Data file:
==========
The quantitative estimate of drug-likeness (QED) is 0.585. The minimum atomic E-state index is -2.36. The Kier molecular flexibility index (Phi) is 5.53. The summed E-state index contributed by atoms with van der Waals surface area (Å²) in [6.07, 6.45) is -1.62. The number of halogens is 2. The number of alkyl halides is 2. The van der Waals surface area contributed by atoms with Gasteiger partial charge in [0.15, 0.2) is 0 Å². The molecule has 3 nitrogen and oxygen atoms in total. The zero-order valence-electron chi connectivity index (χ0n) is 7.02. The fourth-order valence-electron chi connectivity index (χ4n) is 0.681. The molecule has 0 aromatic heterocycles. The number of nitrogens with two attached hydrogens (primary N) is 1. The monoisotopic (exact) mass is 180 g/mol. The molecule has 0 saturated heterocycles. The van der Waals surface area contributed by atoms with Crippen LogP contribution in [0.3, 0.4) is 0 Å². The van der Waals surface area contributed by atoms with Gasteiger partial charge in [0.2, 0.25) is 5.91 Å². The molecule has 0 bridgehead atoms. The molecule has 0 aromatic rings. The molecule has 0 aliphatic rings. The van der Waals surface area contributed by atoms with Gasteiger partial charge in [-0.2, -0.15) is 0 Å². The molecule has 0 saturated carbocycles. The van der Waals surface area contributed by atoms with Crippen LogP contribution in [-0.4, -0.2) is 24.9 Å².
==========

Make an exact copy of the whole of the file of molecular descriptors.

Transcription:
The quantitative estimate of drug-likeness (QED) is 0.585. The minimum atomic E-state index is -2.36. The Kier molecular flexibility index (Phi) is 5.53. The summed E-state index contributed by atoms with van der Waals surface area (Å²) in [6.07, 6.45) is -1.62. The number of halogens is 2. The number of alkyl halides is 2. The van der Waals surface area contributed by atoms with Gasteiger partial charge in [0.15, 0.2) is 0 Å². The molecule has 3 nitrogen and oxygen atoms in total. The zero-order valence-electron chi connectivity index (χ0n) is 7.02. The fourth-order valence-electron chi connectivity index (χ4n) is 0.681. The molecule has 0 aromatic heterocycles. The number of nitrogens with two attached hydrogens (primary N) is 1. The monoisotopic (exact) mass is 180 g/mol. The molecule has 0 saturated heterocycles. The van der Waals surface area contributed by atoms with Crippen LogP contribution in [0.3, 0.4) is 0 Å². The van der Waals surface area contributed by atoms with Gasteiger partial charge in [0.2, 0.25) is 5.91 Å². The molecule has 0 bridgehead atoms. The molecule has 0 aromatic rings. The molecule has 0 aliphatic rings. The van der Waals surface area contributed by atoms with Gasteiger partial charge in [-0.2, -0.15) is 0 Å². The molecule has 0 saturated carbocycles. The van der Waals surface area contributed by atoms with Crippen LogP contribution in [-0.4, -0.2) is 24.9 Å².